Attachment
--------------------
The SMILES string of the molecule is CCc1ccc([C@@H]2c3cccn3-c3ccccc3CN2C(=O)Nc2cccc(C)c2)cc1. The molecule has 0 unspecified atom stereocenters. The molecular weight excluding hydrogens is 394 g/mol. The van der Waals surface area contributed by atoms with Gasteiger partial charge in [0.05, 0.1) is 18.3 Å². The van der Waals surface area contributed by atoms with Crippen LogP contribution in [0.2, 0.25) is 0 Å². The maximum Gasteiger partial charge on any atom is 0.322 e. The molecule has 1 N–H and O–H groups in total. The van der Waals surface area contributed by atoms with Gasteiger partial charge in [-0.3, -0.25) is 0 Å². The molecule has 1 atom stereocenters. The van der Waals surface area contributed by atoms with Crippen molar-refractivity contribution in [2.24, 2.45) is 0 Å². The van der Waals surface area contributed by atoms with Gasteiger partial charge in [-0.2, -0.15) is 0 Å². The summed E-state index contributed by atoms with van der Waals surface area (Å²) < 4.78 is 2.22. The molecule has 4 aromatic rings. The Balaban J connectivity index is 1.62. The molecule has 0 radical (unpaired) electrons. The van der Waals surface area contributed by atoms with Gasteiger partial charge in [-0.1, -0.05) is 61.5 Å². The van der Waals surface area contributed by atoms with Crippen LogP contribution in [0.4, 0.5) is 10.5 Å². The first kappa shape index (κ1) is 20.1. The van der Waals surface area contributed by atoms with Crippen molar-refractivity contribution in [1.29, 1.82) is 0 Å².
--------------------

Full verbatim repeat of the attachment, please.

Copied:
The SMILES string of the molecule is CCc1ccc([C@@H]2c3cccn3-c3ccccc3CN2C(=O)Nc2cccc(C)c2)cc1. The molecule has 0 unspecified atom stereocenters. The molecular weight excluding hydrogens is 394 g/mol. The van der Waals surface area contributed by atoms with Gasteiger partial charge in [0.05, 0.1) is 18.3 Å². The van der Waals surface area contributed by atoms with Crippen LogP contribution in [0.2, 0.25) is 0 Å². The maximum Gasteiger partial charge on any atom is 0.322 e. The molecule has 1 N–H and O–H groups in total. The van der Waals surface area contributed by atoms with Gasteiger partial charge in [-0.3, -0.25) is 0 Å². The molecule has 1 atom stereocenters. The van der Waals surface area contributed by atoms with Crippen molar-refractivity contribution in [2.24, 2.45) is 0 Å². The van der Waals surface area contributed by atoms with Gasteiger partial charge in [-0.2, -0.15) is 0 Å². The summed E-state index contributed by atoms with van der Waals surface area (Å²) < 4.78 is 2.22. The molecule has 4 aromatic rings. The Balaban J connectivity index is 1.62. The molecule has 0 radical (unpaired) electrons. The van der Waals surface area contributed by atoms with Gasteiger partial charge in [-0.1, -0.05) is 61.5 Å². The van der Waals surface area contributed by atoms with Crippen LogP contribution in [0.4, 0.5) is 10.5 Å². The first kappa shape index (κ1) is 20.1. The van der Waals surface area contributed by atoms with Crippen molar-refractivity contribution in [1.29, 1.82) is 0 Å².